A dark side of the Pan-Pacific Fair
The official celebration of the centennial of the 1915 Panama Pacific Exposition in San Francisco has ended, but a number of events associated with the Pan-Pacific Expo continue into the spring.
And an online exhibit at the website of The Society of California Pioneers (SCP) titled “Popular Songs of the Panama-Pacific International Exposition,” might go on forever, according to curator James Keller.
He notes that the clouds of war caused some European countries to cancel or postpone their planned participation in the festivities because World War I was creeping across the continent. While the expo was “teeming with music,” Keller says very few songs referred to those troubles. One notable exception was "San Francisco, at that San Fran Pan American Fair"
“Send out your invitations
Don't forget the foreign nations.
Make them stop their plottin'
All will be forgotten
When they're turkey trottin'
to a Yankee melody.
We'll mend the map of Europe
We'll end that scrap in Europe
At that San Fran Pan American Fair.”
While reference to war may have been unusual, Keller says songs about current events were very common at the time. The Panama Canal was celebrated (that’s the “Panama” part of the expo’s title, by the way), as was the disruptive technology of the day.
One example is the advent of transcontinental telephone service which gave rise to “Hello, ‘Frisco,” a light tune featuring a duet of sweet nothings. A contemporary version of that song can be found at the SCP website—a rarity. Most of the songs in the online exhibit are remembered by the cover art of their sheet music, sound recordings and phonographs being in primitive development at the time.
Cute compositions like “Hello, ‘Frisco” were crowd pleasers, but so were more substantial songs, such as ballads and military marches. John Philip Sousa, America’s “march king,” was one of the celebrity draws. The composer of another march, the “San Francisco Panama 1915 March,” became more famous than his song when he ended up in San Quentin prison.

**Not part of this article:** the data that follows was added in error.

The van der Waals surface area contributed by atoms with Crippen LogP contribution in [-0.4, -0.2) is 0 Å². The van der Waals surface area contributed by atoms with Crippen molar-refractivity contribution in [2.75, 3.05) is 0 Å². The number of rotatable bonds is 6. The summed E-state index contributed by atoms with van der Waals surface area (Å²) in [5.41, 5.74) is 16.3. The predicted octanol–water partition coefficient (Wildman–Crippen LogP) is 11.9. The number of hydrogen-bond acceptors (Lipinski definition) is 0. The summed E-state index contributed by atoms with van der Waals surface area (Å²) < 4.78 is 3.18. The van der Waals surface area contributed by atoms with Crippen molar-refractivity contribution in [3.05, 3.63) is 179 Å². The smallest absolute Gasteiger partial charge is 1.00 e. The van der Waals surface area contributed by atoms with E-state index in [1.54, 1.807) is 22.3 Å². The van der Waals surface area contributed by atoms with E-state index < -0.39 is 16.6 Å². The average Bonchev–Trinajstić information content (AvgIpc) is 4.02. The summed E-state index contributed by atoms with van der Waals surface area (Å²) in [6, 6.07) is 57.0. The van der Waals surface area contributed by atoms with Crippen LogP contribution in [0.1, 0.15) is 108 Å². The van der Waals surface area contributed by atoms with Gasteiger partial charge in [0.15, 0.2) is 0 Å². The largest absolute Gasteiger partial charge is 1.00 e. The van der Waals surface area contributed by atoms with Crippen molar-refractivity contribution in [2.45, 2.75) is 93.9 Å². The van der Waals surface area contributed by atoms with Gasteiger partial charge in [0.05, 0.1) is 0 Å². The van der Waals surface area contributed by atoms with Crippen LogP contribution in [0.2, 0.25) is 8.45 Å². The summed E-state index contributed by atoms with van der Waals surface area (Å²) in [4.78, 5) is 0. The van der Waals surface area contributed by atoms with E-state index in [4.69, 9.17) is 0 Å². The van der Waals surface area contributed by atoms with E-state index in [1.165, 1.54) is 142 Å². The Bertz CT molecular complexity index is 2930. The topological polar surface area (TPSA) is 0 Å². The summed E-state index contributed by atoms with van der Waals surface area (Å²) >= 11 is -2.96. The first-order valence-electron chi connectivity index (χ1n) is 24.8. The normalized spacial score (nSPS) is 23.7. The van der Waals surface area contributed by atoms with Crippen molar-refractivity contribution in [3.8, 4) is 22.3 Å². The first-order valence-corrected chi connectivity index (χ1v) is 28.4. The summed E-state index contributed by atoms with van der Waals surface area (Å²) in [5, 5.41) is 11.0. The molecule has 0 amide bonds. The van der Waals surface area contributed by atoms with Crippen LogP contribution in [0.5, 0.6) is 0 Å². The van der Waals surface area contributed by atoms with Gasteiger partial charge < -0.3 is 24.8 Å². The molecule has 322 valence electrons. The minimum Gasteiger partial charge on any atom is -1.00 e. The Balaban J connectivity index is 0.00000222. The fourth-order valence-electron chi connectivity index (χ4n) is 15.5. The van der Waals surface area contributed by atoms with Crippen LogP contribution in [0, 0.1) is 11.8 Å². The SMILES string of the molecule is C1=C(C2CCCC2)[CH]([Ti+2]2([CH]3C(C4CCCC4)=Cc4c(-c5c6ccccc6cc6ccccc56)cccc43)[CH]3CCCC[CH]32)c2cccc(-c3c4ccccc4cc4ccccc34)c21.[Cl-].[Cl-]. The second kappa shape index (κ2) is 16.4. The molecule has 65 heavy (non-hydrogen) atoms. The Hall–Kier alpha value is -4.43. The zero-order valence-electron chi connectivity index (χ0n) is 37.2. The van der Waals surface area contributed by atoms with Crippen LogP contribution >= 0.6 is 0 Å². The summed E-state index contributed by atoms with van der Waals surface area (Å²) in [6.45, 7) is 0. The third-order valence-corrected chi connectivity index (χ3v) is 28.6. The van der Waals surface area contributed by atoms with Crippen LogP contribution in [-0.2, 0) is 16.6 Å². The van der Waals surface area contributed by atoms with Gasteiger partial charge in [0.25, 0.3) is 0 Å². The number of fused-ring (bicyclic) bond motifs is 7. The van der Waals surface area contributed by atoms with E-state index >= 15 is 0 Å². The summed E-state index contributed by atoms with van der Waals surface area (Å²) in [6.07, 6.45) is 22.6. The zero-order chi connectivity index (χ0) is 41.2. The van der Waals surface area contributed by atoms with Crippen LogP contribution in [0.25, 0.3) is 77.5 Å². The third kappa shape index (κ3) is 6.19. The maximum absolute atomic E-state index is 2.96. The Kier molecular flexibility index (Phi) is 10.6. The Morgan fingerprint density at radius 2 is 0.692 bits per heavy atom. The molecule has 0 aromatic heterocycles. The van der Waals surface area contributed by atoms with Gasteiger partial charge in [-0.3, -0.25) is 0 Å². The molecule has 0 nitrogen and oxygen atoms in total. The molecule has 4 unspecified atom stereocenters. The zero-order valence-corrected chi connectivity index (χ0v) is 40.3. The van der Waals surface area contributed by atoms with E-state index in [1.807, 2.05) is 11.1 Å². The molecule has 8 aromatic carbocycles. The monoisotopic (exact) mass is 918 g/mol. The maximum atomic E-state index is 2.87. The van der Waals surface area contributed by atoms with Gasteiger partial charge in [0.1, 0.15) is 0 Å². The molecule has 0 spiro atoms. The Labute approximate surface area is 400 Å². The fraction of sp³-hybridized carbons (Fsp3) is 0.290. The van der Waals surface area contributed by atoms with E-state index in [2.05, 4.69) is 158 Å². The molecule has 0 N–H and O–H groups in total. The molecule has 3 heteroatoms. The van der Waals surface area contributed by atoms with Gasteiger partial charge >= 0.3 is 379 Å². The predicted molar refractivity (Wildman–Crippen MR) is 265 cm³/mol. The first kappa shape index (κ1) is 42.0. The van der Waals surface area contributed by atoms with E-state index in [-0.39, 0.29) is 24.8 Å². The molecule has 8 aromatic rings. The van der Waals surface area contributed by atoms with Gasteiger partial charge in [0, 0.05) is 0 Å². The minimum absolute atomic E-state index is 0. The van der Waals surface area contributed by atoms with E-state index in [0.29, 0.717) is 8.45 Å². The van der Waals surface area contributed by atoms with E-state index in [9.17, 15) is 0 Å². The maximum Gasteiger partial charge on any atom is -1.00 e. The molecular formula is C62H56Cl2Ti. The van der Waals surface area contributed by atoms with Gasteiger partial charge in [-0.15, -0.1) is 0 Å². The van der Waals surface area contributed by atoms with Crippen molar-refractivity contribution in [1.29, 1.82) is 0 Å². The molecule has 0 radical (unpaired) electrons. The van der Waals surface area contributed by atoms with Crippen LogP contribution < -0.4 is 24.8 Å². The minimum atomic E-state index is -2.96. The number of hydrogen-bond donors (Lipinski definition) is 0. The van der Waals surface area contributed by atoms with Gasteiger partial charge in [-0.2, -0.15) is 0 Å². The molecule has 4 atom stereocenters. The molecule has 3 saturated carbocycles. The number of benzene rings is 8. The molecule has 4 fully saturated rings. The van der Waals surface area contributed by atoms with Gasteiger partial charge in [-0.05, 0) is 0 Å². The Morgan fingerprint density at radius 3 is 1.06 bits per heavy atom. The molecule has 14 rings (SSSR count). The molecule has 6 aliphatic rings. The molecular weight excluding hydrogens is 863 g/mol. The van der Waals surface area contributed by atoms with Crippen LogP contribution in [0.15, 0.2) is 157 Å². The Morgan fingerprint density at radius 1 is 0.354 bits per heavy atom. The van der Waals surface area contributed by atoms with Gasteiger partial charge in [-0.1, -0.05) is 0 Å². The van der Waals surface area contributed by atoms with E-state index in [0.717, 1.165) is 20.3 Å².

Keller relates that Damasus Gallur claimed to have sold one of his marches in 1911 for $52,000. That would be equivalent to well over a million dollars today—a truly unbelievable sum. Keller didn’t believe this either, so he did some research—and found a newspaper story saying the composer had been arrested at his home in Oakland, for murder.
Gallur had gotten into “some very shady dealings with a money lender in Oakland,” Keller says. The money lender demanded payment, as money lenders will do – an affront to Gallur, who grabbed the man, “stuffed him into a closet, stabbed him two times, and was just at the point of dragging his body out onto his front porch where he could hang him from the porch, to show the world how evil money lenders are...” when his son-in-law arrived to stop him.
Gallur was convicted of second-degree murder and sent to San Quentin. But being a musician, he soon organized some inmates and created the San Quentin Penitentiary Band, continuing to compose music from behind bars.
“One thing I love about the popular songs of this era is how vividly they bring alive a moment that is gone,” Keller says. “When we listen to these songs, if there's a recording, it may only last three minutes, but for three minutes we're really there. They take us right back to the PPIE of 1915.”
You can hear vintage recordings, and see sheet music covers from the Panama Pacific International Exposition, at the Society of California Pioneers’ website.